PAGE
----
Giving throat cancer patients a voice | Action Medical Research

Touching Lives - March 2003

Giving throat cancer patients a voice

It is hard to imagine the frustration of suddenly being unable to form sounds and words, but it’s a problem faced by thousands of throat cancer patients every year.

As many as 50 per cent of throat cancer patients may need to have their voice box removed, which means that air can no longer pass from their lungs and into the throat and mouth to aid speech. Patients can also lose their vocal cords, used to produce speech sounds.

But thanks to a grant from Action Medical Research, scientists on Humberside are using advanced computer modelling techniques in new research that could improve the lives of patients striving to recover some form of speech after surgery.

Consultant surgeon Mr Stephen Ell and researcher Dr Michael Fagan have been awarded £68,000 to investigate ways of improving the treatment methods currently used to restore speech following laryngectomy (removal of the voice box).

Disability

Mr Ell said: “Throat cancer can be a devastating illness that may require removal of the voice box. A critical disability for these patients is the inability to speak. Our research has the potential to significantly improve the quality of life for thousands of such people.”

A permanent opening is made in the front of the neck to enable the patient to inhale and breathe. To help people regain their voice, a small silicone valve that connects the windpipe with the back of the throat allows them to talk again because air from the lungs can be diverted by the valve into the throat and formed into speech.

The technique is quite successful, but the valves used are still based on a design from the 1970s and need to be changed every three months or so. Replacement can be uncomfortable for patients and also expensive — ^there are about 12,000 valve changes in the UK each year, costing the NHS an estimated £8 million^.

Mr Ell, who is based at Hull Royal Infirmary, told us: “A reduction in the frequency of valve changes would benefit patients and the health service. Our project aims to understand the precise causes of valve failure, then use computer-aided modelling techniques to design a new valve that can operate for much longer.”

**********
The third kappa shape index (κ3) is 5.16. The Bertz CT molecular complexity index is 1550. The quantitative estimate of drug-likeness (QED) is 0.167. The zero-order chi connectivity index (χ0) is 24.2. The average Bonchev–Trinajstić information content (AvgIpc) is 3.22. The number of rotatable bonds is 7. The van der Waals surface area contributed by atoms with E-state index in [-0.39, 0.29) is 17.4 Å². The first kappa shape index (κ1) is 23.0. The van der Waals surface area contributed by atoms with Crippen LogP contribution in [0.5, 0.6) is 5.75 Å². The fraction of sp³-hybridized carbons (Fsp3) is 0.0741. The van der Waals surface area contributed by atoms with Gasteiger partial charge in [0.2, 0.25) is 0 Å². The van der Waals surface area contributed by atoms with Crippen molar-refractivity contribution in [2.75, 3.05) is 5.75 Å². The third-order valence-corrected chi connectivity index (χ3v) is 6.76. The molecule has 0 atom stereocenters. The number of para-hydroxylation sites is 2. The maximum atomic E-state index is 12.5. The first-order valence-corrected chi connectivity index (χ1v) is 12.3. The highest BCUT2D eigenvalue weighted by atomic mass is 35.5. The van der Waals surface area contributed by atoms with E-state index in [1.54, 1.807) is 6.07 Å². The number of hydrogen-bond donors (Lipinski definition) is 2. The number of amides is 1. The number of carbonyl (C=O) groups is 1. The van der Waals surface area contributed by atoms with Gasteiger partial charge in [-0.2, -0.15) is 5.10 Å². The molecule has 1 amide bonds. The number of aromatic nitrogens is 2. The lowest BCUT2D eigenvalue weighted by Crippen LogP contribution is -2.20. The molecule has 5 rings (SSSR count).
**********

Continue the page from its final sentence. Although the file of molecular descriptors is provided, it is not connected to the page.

Engineering

His colleague Dr Fagan is Director of the Centre for Medical Engineering at the University of Hull. His team will develop new valve prototypes using computer-generated models more often seen in the aircraft and automotive industries.

He said: “Speech restoration is an important treatment that has been neglected in the past and we are delighted that the support of Action Medical Research will help us address the problem.”

It may be two years before the team has a valve suitable for clinical trials, but the project is progressing well.

An impact on the whole family

It’s over five years since Alan Jennison of Hull had his laryngectomy, and the impact on his life has been enormous.

As a father of five, his house is usually busy with children and grandchildren, and the frustrations of having to learn to speak again after the operation were considerable, impacting not just on him, but on his whole family. As with any major surgery, it’s the attitude of other people that’s sometimes hardest to cope with.

Alan said: “It hasn’t been too bad and I manage quite well with the valve, but keeping it clean is very important. There are some frustrations, but generally I do quite well, even though it does have a big effect on your whole life.”

In the past few years Alan has been hospitalised with pneumonia — inevitably anyone not breathing through their nose or mouth loses their first line of defence when it comes to germs.

His wife Ann explained: “Colds are a real worry. The drugs do a good job but Alan is still vulnerable. Really there are many ways in which the operation has affected our lives.

“There is a lot of frustration and anger at first in not being able to communicate properly and there is certainly an impact on your social life, for example we don’t go out to eat much now because Alan can’t sit down and enjoy a big meal.

“Doing simple things are impossible for someone breathing through their neck. Alan was quite a handyman and after the operation, the first time he tried to blow some sawdust away really brought it home to him — ^he just can’t do things that he used to take for granted^.

“He has to constantly stop whatever he’s doing to be able to speak. Having to put his hand to his throat to speak can also cause problems because the attitude of other people is sometimes distressing.

“I think we all needed time to adjust when he first had the operation. In the house when the children are here it can get quite noisy; we try not to talk over Alan but sometimes it’s hard for him to make himself heard and there have been times when people have hung up the telephone, which is very annoying for him.

“The one good thing is that our grandchildren are so used to it that they think nothing of it and just accept it. They wouldn’t look twice at someone else with the same condition.”

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